Uighur researchers say China running more camps than known

A police officer checks the identity card of a man as security forces keep watch in a street in Kashgar, Xinjiang Uighur Autonomous Region, China, March 24, 2017. (REUTERS)
Updated 13 November 2019

Uighur researchers say China running more camps than known

  • Rights advocates have generally estimated that China is detaining more than one million Uighurs and members of other predominantly Muslim Turkic ethnicities

ARLINGTON, United States: Uighur activists said Tuesday they have documented nearly 500 camps and prisons run by China to detain members of the ethnic group, alleging that Beijing could be holding far more than the commonly cited figure of one million people.
The East Turkistan National Awakening Movement, a Washington-based group that seeks independence for the mostly Muslim region known to China as Xinjiang, gave the geographic coordinates of 182 suspected “concentration camps” where Uighurs are allegedly pressured to renounce their culture.
Researching imagery from Google Earth, the group said it also spotted 209 suspected prisons and 74 suspected labor camps for which it would share details later.
“In large part these have not been previously identified, so we could be talking about far greater numbers” of people detained, said Kyle Olbert, the director of operations for the movement.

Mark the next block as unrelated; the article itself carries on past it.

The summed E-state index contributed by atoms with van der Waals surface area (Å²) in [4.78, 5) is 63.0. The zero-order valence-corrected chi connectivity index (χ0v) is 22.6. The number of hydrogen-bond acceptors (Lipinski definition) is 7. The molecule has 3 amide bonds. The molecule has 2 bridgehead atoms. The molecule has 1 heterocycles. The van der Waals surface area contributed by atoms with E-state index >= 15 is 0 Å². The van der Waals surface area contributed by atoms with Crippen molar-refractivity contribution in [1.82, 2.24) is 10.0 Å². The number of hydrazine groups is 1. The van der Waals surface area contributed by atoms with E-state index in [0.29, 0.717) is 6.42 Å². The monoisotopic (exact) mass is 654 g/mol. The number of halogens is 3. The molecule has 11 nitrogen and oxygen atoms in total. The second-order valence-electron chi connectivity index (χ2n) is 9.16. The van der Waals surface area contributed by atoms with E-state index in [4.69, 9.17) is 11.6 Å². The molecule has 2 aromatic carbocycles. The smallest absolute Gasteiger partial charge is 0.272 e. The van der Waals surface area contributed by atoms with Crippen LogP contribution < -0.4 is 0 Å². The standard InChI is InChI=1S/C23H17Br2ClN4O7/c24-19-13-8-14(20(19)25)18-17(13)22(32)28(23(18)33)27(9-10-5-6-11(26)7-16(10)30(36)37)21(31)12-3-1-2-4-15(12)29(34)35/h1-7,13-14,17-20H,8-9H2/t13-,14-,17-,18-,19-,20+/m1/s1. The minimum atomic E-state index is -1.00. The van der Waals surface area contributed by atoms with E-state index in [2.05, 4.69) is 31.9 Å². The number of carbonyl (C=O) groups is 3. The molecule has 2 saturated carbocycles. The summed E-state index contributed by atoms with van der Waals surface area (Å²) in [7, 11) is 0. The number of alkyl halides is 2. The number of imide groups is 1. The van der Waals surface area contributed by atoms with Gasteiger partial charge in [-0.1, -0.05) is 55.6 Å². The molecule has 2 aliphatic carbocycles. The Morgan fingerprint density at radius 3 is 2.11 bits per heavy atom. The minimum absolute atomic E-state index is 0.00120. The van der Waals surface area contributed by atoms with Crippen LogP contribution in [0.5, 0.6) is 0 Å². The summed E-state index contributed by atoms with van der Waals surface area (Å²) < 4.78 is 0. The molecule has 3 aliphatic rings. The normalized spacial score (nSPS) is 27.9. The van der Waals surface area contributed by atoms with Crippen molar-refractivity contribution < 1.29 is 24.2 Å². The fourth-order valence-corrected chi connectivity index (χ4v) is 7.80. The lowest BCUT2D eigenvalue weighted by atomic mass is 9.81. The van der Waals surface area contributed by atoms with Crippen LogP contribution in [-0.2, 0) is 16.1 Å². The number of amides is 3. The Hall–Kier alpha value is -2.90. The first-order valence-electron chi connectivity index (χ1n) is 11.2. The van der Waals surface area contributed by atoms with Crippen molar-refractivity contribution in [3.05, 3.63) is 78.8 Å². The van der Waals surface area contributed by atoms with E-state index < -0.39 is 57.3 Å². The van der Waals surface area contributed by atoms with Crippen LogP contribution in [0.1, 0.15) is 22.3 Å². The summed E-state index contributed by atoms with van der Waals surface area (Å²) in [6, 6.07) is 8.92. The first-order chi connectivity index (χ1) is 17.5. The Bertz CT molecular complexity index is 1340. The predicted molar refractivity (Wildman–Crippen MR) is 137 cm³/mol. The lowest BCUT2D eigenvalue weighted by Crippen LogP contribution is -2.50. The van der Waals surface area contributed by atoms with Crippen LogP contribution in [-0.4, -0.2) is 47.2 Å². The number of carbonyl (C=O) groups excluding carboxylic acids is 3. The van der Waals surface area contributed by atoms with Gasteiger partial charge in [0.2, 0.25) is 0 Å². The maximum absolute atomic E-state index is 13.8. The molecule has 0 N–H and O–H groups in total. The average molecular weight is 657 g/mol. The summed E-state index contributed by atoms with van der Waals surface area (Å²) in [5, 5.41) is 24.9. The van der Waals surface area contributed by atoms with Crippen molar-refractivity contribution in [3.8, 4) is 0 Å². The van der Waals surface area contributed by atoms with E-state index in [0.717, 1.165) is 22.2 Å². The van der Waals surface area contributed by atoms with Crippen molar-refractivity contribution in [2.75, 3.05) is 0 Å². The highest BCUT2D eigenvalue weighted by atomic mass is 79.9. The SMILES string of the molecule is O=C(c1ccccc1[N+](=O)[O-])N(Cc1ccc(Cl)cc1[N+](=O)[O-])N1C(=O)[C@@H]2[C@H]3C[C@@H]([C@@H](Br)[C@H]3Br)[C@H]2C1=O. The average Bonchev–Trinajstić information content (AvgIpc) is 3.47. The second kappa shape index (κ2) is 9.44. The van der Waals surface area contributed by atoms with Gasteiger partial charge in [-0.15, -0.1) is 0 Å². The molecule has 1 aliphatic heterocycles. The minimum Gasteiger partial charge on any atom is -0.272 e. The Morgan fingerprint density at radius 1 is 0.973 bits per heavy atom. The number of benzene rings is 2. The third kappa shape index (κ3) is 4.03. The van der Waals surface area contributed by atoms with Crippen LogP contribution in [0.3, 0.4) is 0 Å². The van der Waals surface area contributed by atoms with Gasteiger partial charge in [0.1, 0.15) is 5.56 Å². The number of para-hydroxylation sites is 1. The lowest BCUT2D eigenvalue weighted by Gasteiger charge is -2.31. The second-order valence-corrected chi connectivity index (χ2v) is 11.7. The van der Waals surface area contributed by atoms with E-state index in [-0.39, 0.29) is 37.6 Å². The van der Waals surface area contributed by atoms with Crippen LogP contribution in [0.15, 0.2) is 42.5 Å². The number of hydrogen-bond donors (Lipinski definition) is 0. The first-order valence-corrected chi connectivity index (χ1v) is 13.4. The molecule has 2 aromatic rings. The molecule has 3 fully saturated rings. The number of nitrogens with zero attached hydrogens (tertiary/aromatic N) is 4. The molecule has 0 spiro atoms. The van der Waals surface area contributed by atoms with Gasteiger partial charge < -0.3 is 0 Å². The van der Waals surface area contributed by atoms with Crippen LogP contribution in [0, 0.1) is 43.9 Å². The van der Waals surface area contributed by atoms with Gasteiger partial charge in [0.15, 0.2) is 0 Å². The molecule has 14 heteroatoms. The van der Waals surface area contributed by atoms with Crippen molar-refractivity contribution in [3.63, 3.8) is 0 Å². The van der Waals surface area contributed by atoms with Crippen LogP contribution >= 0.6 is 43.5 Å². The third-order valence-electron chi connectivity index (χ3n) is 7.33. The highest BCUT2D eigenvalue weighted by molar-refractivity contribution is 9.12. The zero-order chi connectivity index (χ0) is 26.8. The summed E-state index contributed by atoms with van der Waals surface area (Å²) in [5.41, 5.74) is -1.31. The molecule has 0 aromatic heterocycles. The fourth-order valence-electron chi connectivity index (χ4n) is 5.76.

“If anything, we are concerned that there may be more facilities that we have not been able to identify,” he told a news conference in suburban Washington.
Anders Corr, an analyst who formerly worked in US intelligence and who advised the group, said that around 40 percent of the sites had not been previously reported.
Rights advocates have generally estimated that China is detaining more than one million Uighurs and members of other predominantly Muslim Turkic ethnicities.
But Randall Schriver, the top Pentagon official for Asia, said in May that the figure was “likely closer to three million citizens” — an extraordinary number in a region of some 20 million people.
Olbert said that archive imagery from alleged camp sites showed consistent patterns — steel and concrete construction over the past four years along with security perimeters.
He said that the group tried to verify the nature of each site with on-the-ground accounts but declined to give greater detail, citing the need to protect sources.

Activists and witnesses say China is using torture to forcibly integrate Uighurs into the Han majority, including pressuring Muslims to give up tenets of their faith such as praying and abstaining from pork and alcohol.
Olbert described China’s policy as “genocide by incarceration,” fearing that Uighurs would be held indefinitely.
“It’s like boiling a frog. If they were to kill 10,000 people a day, the world might take notice,” he said.
“But if they were just to keep everyone imprisoned and let them die off naturally, perhaps the world might not notice. I think that’s what China is banking on,” he said.
China has justified its policy after first denying the camps, saying that it is providing vocational training and coaxing Muslims away from extremism. Hundreds died in 2009 riots in Xinjiang’s capital Urumqi that largely targeted Han Chinese.